I’ve decided that I will make my next million by inventing “yarnadone,” the yarn addict’s equivalent of methadone. Needless to say, it will be high in fiber, sort of like Metamucil only, I think, strawberry-daiquiri flavored.
I realized that such a thing needed to be invented and that I needed to be on strict, regularly scheduled doses of it when, as I was packing for our recent jaunt to Eastern Washington, I took one particular skein of yarn just to have it with me. People, I was going a measly two hours away from my stash, I was going to be gone for a pathetic two days, and I had four other projects and a pantload of yarn already in my bag! So sad. So very, very sick. So very, very addicted. In my defense, it was this beauty:
You would have taken it with you, too. Yes, you would have. Yuh-huh. Shut up.
I’ve had a special request from a Dear Reader to mention this, a drive by the Afghans for Afghans folks which has a due date of November 3. While, of course, Dulaan is my personal priority, if a Dulaan vest or two were to accidentally get shipped to A4A, I would not rescind your Brigade membership, cut up your membership card, or ask you to turn in your gold-plated Dulaan knitting needles, nowh’tImean? (“The Battle of the Knitting Charities”—a new reality TV show? 10 knitters on a deserted island with one unclad child and the winner is the first person to finish a Kaffe Fassett sweater for him without starving to death?)
Cuzzin Tom informs me that the 2006 Dulaan items (and, oh, by the by, the other 40,000 pounds of clothing and supplies) have cleared MongoLEEan customs! If that doesn’t deserve a loud and enthusiastic “woot!,” I don’t know what does. Our liaison at F.I.R.E., Meredith, has also arrived in MongoLEEa and the distribution is scheduled to start soon. Even more exciting, Cuzzin Tom will be helping with the distribution this year and promises lots of pictures. He will come through, I know he will. He has to or I’ll tell his mommy.
274 people have now signed up for Dulaan 10,000 or Bust, 1,370 items are promised, 32 people are already done. And—oof! I can’t even begin to wrap my head around this—almost seventy people have signed up to go to Franklin’s knit-in. That is just plumb remarkable. Thumbs up to ya’, Franklin (although, should I take it personally that only 13 people have signed up for the Seattle one? Perhaps it’s my aftershave.)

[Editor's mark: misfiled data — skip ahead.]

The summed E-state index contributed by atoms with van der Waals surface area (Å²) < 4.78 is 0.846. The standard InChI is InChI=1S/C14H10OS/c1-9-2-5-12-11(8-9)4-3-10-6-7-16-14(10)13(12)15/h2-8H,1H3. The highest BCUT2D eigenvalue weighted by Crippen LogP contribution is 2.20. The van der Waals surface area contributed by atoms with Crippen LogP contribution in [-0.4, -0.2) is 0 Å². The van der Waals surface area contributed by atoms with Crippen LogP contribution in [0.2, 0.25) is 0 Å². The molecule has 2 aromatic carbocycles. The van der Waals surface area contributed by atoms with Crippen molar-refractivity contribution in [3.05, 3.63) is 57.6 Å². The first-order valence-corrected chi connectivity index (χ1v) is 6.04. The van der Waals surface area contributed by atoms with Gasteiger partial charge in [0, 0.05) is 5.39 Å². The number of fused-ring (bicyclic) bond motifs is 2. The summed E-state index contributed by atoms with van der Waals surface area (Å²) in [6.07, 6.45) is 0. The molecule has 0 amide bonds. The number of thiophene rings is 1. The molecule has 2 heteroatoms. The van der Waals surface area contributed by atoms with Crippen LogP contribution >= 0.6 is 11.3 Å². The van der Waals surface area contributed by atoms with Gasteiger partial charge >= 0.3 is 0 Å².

Lastly, apropos of nothing, a quick vote. On Sunday, TMK and I will be celebrating an anniversary, so:
|Create Free Polls|
The answer to the question about how
we TMK made the star-shaped pancakes (or “panqueques,” as it said in Spanish on the side of box and which we proceeded to chant in sucked-on-a-helium-balloon voices for the next 20 minutes) is she made round ones and then took a sharp knife, a paper template, a ruler and…no, I lie. The answer is, a star-shaped mold, part of a pancake-making kit TMK received from the mother unit. A pat of butter between each layer, enough syrup to dribble liberally down the sides, a saccharinely pretty plate, and Bob’s yer uncle!
This weekend, while I was busy churning out the interminable vests, TMK was busy spinning the interminable red roving, all while we watched two mind-blowingly different movies, “The Wild,” a cutesy, fluffy Disney animation (with one priceless scene in which some turtles are being used as curling stones and one of the turtles farts its way onto the bull’s-eye), and “V for Vendetta," a dark and faintly surreal futuristic movie about a world-gone-wrong in which a man (Hero? Lunatic? You decide.) is determined to blow up the British Parliament. (See? As Chandler Bing would say, “Could these movies be any more different?”) TMK is 3 oz. in to the roving, I think, with 2 more to go before she has to make some design decisions. This stuff is lervly!
On the "Dulaan 10,00 or Bust!" front, sign-ups have slowed down dramatically but...bugle fanfare!...we have a button!
Feel free to steal it but the usual rules apply: Copy it to your server, don’t link to mine, and if you want to make the button link to something, please make it link to the flyer at
Also, I see 51 people have joined the Dulaan Yahoo group. Verra cool. Way to go, Darinka!
With regard to the Avalanche yarn, here is Plan #429(a). I've been invited to bring some to Guild on the 18th, which I will do. Then I will start the process of mailing out whatever is left over...which (wincing and ducking) may not be much. Stay tuned.